Paula Deen Gets Some Flack, Some Applause

The HealthGal Health Guide
  • Paula Deen has gone public, confirming reports that she was diagnosed with diabetes three years ago. Reports first surfaced in The National Enquirer in April of 2010, but she decided she was going to keep the diagnosis "close to her chest" till she figured out some things. I guess one of those "things" was the need to reckon with the diagnosis and decide that it is not a death sentence. I guess the second "thing" was the waiting period that allowed her to process the diagnosis, learn more about it and get hired as a spokesperson for Novo Nordisk, the pharmaceutical house that manufactures the medication she now uses to treat the disease. She and her family (sons) will now appear in an ad campaign sponsored by the company.

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    Deen has been the subject of numerous attacks now because she promotes "high fat, high sugar" foods that are associated with gaining weight and developing diseases like heart disease and diabetes. Deen says she did not reveal her diagnosis because of the focus of her cooking shows and the type of foods she regularly cooks - she simply "wanted to bring something to the table" when she revealed her diagnosis. She stands by her mantra of "moderation" and says that though the foods she prepares are yummy and fattening, she always says "in moderation." Just have a little piece of the pie......

     

    Since the diagnosis, Ms. Dee has given up her sweet tea, a common Southern tradition, and she walks on a treadmill. She told Al Roker, on of the Today Show hosts, that she really "only cooks and tapes her show 30 days out of the year." And, "it's for entertainment." She identifies herself as an American cook and not a doctor. At the end of the day, she says that personal responsibility needs to step in. Anthony Bouurdain, a fellow food show host, called her out in a recent  interview for TV Guide, saying "she is proud of the fact that her food is bad for you." She responded to the ugly comments by saying that he needs to "get a life.....she's a relatable cook.....people can't afford prime rib and expensive wine....." With the new interview confirming her diagnosis, he was asked to comment and to quote Eater.com's interview, he said, "When your signature dish is hamburger in between a doughnut, and you've been cheerfully selling this stuff (now) knowing all along that you've got type 2 diabetes....It's in bad taste if nothing else." Interestingly enough, one of her sons, Bobby, has been living a healthy lifestyle and hosting a show that promotes lighter calorie foods, with less fat but robust taste.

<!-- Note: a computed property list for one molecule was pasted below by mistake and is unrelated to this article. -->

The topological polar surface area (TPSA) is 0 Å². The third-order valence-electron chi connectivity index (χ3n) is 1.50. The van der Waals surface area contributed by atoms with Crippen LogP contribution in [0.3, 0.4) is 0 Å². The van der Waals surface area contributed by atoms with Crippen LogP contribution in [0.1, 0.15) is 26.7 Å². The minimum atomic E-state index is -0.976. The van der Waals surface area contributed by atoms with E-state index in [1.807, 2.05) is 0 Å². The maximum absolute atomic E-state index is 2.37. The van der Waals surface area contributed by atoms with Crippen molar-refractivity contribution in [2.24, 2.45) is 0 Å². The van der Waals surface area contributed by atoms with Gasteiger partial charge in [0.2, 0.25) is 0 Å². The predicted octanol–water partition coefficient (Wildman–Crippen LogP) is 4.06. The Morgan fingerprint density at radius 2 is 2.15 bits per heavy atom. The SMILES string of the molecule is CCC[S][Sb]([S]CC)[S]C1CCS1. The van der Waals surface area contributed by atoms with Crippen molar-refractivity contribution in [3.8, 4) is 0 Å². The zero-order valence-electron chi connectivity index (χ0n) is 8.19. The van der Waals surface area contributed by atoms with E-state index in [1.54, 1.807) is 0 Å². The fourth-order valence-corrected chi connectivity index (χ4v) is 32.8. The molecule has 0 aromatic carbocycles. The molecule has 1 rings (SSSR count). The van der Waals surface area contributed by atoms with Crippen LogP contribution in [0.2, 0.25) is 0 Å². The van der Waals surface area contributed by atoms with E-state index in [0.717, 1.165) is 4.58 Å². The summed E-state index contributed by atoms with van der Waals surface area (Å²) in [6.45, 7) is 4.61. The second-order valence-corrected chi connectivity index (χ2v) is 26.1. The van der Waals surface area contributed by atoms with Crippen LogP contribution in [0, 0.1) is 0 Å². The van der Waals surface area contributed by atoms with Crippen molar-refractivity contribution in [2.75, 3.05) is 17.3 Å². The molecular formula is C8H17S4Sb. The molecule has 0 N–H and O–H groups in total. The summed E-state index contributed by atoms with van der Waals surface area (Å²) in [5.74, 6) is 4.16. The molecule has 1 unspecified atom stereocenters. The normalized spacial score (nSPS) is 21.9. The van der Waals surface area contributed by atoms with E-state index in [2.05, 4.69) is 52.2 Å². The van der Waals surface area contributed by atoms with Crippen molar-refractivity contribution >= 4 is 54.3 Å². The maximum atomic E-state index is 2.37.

My thoughts: I don't think most of the people watching Paula's show are hearing the word "moderation."  I also think that her definition of the word, and my definition as a nutritionist are "worlds and plates" apart!! We can have an endless discussion about personal responsibility, but plant-based foods made with herbs and spices WILL NOT hold up to a palate consistently cooking and eating dishes and treats this rich. I have consistently shared that though I mostly eat healthy, and I consider myself a very good cook when it comes to creative and tasty "healthy" dishes, I still crave all the fat foods I was fed as a kid - from pastries and processed snacks to chips and dips and creamy casserole dishes. I also think most of us, unfortunately, turn to food for emotional comfort and again, once you've tasted creamy and sugary foods, those are the ones you will crave and being human, one may not be strong enough to chomp on carrot sticks when you are upset!!! I know how hard it is to be disciplined and lose weight and keep it off, especially if you were accustomes to fat-laden, creamy, salty, sugary foods. I know how hard it is to go to a restaurant and order differently than my table mates. I know what it's like to be selective when I go to a buffet or party. I also know how hard it is to wake up daily, and commit to a fitness regimen. Once the diagnosis of diabetes or heart disease occurs, back pedaling is MUCH harder. So while I too agree that "moderation" is a good food behavior, I also realize that for most of us it is too hard a mantra to follow if cooks like Deen are going to push that kind of fare our way.

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    What do you think??

     

Published On: January 19, 2012